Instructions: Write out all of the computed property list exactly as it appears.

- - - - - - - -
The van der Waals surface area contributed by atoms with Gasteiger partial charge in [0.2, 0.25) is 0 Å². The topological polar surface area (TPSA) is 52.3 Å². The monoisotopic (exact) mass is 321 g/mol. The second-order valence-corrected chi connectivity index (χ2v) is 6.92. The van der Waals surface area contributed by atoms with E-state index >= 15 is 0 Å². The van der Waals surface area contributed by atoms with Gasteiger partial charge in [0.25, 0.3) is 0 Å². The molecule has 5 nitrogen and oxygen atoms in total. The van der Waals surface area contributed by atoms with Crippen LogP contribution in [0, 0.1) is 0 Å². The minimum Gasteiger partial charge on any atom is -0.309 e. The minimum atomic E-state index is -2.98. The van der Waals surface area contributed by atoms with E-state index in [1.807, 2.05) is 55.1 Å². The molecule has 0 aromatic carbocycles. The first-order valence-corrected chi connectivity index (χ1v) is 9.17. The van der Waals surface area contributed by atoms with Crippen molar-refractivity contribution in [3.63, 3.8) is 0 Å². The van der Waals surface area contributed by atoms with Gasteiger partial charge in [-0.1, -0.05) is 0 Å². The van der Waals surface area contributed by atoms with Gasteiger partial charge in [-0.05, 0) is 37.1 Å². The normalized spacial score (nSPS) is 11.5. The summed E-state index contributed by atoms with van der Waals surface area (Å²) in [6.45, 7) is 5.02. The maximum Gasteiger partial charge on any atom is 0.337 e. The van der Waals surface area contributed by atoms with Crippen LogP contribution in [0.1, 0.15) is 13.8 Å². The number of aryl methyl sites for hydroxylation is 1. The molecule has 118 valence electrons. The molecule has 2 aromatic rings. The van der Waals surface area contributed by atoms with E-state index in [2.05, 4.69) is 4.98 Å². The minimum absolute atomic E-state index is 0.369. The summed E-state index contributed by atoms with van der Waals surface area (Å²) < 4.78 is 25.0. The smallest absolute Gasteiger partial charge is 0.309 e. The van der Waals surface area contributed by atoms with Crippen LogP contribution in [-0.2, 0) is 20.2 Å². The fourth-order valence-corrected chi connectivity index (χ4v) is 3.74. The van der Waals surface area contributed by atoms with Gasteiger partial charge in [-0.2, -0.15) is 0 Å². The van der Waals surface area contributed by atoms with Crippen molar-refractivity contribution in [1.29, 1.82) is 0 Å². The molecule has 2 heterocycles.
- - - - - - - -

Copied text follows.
The van der Waals surface area contributed by atoms with Gasteiger partial charge in [0.2, 0.25) is 0 Å². The topological polar surface area (TPSA) is 52.3 Å². The monoisotopic (exact) mass is 321 g/mol. The second-order valence-corrected chi connectivity index (χ2v) is 6.92. The van der Waals surface area contributed by atoms with E-state index >= 15 is 0 Å². The van der Waals surface area contributed by atoms with Gasteiger partial charge in [0.25, 0.3) is 0 Å². The molecule has 5 nitrogen and oxygen atoms in total. The van der Waals surface area contributed by atoms with Crippen LogP contribution in [0, 0.1) is 0 Å². The minimum Gasteiger partial charge on any atom is -0.309 e. The minimum atomic E-state index is -2.98. The van der Waals surface area contributed by atoms with E-state index in [1.807, 2.05) is 55.1 Å². The molecule has 0 aromatic carbocycles. The first-order valence-corrected chi connectivity index (χ1v) is 9.17. The van der Waals surface area contributed by atoms with Crippen molar-refractivity contribution in [3.63, 3.8) is 0 Å². The van der Waals surface area contributed by atoms with Gasteiger partial charge in [-0.1, -0.05) is 0 Å². The van der Waals surface area contributed by atoms with Gasteiger partial charge in [-0.05, 0) is 37.1 Å². The normalized spacial score (nSPS) is 11.5. The summed E-state index contributed by atoms with van der Waals surface area (Å²) in [6.45, 7) is 5.02. The maximum Gasteiger partial charge on any atom is 0.337 e. The van der Waals surface area contributed by atoms with Crippen LogP contribution in [0.1, 0.15) is 13.8 Å². The number of aryl methyl sites for hydroxylation is 1. The molecule has 118 valence electrons. The molecule has 2 aromatic rings. The van der Waals surface area contributed by atoms with E-state index in [2.05, 4.69) is 4.98 Å². The minimum absolute atomic E-state index is 0.369. The summed E-state index contributed by atoms with van der Waals surface area (Å²) < 4.78 is 25.0. The smallest absolute Gasteiger partial charge is 0.309 e. The van der Waals surface area contributed by atoms with Crippen LogP contribution in [-0.2, 0) is 20.2 Å². The fourth-order valence-corrected chi connectivity index (χ4v) is 3.74. The van der Waals surface area contributed by atoms with Gasteiger partial charge in [-0.2, -0.15) is 0 Å². The van der Waals surface area contributed by atoms with Crippen molar-refractivity contribution in [1.29, 1.82) is 0 Å². The molecule has 2 heterocycles.